Starting with Honolulu, here are a few of the major attractions:
Pearl Harbor: A "must-see" attraction. One can't help be moved by the Arizona Memorial which played such as pivotal role in one of the most defining moments in the history of the United States. We recommend getting there as close to 9 am as possible to avoid the crowds. This is a wonderful place to wear your newly acquired lei and leave it over the memorial in honor of those young men who died during that fateful day in December.
Diamond Head: You need to be in fairly good shape to make this hike and it is best to do it early in the morning before the sun gets too hot. Bring plenty of water, sunscreen, and a hat. The view from the top is terrific. From Diamond Head you can continue on for a pleasant drive counter clockwise around the island.
Iolani Palace: America's only royal residence is open during limited hours and may be entered only with a guided tour. We recommend making reservations at least a day or two in advance.
Bishop Museum: Located on the grounds of the University of Hawaii, this group of stone buildings houses a superb collection of relics and historical information on Hawaii and Polynesia in general. Get an early start as there is a lot to see.
Punchbowl Cemetery: Located in the crater of an extinct volcano, this National Cemetery of the Pacific honors 25,000 men and women who fought in various wars starting with the Spanish-American War up to present day.
If you choose to stay in Honolulu a few days, I recommend you get outside of Waikiki and either do a half-day excursion or drive part or all the way around the island for a day. I highly recommend a half-day excursion to Nuuanu Pali Lookout. From there you have an easy hike down a paved path with stunning scenery. You will recognize the view from the movie "Pearl Harbor." Legend has it that this is the place where Kamehameha the Great pursued his enemies to their death over the cliff and thus united all the Hawaiian Islands in 1795.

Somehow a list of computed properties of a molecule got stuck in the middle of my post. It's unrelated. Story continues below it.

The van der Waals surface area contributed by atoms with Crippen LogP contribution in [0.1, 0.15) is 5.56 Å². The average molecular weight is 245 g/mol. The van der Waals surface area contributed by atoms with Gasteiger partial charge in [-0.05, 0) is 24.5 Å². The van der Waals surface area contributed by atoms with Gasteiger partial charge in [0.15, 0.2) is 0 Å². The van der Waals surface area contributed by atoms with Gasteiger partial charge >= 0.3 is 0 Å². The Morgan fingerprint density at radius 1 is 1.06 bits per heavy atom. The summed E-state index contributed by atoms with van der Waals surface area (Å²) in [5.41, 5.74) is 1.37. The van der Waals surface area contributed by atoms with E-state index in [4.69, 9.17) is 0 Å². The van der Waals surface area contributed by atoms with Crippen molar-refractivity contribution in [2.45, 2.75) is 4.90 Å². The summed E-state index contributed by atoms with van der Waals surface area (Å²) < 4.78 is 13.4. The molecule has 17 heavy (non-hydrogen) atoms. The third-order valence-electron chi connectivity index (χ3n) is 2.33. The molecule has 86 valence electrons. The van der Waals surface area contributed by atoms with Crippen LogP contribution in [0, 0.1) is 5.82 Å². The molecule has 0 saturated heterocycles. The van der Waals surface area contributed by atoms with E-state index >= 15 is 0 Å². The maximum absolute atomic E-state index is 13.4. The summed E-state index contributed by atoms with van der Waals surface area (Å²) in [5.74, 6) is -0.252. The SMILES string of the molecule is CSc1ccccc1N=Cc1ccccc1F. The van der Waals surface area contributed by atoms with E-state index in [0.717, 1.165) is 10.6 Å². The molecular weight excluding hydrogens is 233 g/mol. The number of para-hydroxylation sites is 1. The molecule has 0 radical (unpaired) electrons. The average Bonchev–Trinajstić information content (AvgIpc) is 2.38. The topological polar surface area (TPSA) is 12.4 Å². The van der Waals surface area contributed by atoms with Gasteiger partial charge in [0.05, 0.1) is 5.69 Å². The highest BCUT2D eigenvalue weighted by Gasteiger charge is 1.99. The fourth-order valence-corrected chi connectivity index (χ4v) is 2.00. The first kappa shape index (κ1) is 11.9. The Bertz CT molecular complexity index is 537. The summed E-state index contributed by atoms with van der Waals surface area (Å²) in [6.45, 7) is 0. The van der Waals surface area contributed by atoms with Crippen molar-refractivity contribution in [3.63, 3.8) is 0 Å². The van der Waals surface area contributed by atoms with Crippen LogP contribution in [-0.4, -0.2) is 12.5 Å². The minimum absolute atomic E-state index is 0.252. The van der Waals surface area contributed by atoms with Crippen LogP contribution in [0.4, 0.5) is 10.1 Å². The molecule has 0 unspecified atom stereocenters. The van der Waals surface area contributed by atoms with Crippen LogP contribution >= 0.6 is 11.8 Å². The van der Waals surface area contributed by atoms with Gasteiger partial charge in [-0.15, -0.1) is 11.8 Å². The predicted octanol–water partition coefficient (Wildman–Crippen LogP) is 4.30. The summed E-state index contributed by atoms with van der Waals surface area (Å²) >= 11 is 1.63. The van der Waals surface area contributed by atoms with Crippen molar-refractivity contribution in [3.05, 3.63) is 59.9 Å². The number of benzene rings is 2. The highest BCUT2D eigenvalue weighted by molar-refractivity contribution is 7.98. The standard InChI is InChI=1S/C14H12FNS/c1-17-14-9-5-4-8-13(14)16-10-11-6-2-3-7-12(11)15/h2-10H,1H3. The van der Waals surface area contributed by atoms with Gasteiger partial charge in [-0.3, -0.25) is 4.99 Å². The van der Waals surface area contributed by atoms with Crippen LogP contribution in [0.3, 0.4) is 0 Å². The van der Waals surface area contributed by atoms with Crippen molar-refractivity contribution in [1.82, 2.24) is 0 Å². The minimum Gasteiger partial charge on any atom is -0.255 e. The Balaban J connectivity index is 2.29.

If you do decide to circle the island, you can do the Dole Pineapple Maze and swim at the beach at the Banzai Pipeline (calm in summer).
Getting Around & Sleeping on O'ahu
Unless you plan to spend your entire time on the beach, I would rent a car. It's quicker and easier to get around, especially with teenagers. Everyone says not to rent in Honolulu, but it was better for us since we are on the move a lot and liked the flexibility of stopping at various beaches for quick swims along the way. On the outer islands, you will need a car. Rent the smallest one you can that is comfortable. Jeeps are great fun but do cost more.
To save money on a Honolulu hotel, pick a moderate priced hotel a block or two off the beach. Outrigger has some good ones. Any of the other chains will do too. (Best Western, Holiday Inn). Ask about family specials. On the outer islands, most places are beachfront or very close to the water.
Obviously, Honolulu will have the largest number of single people. Next in line, but not a close second, would be the Lahaina area of Maui.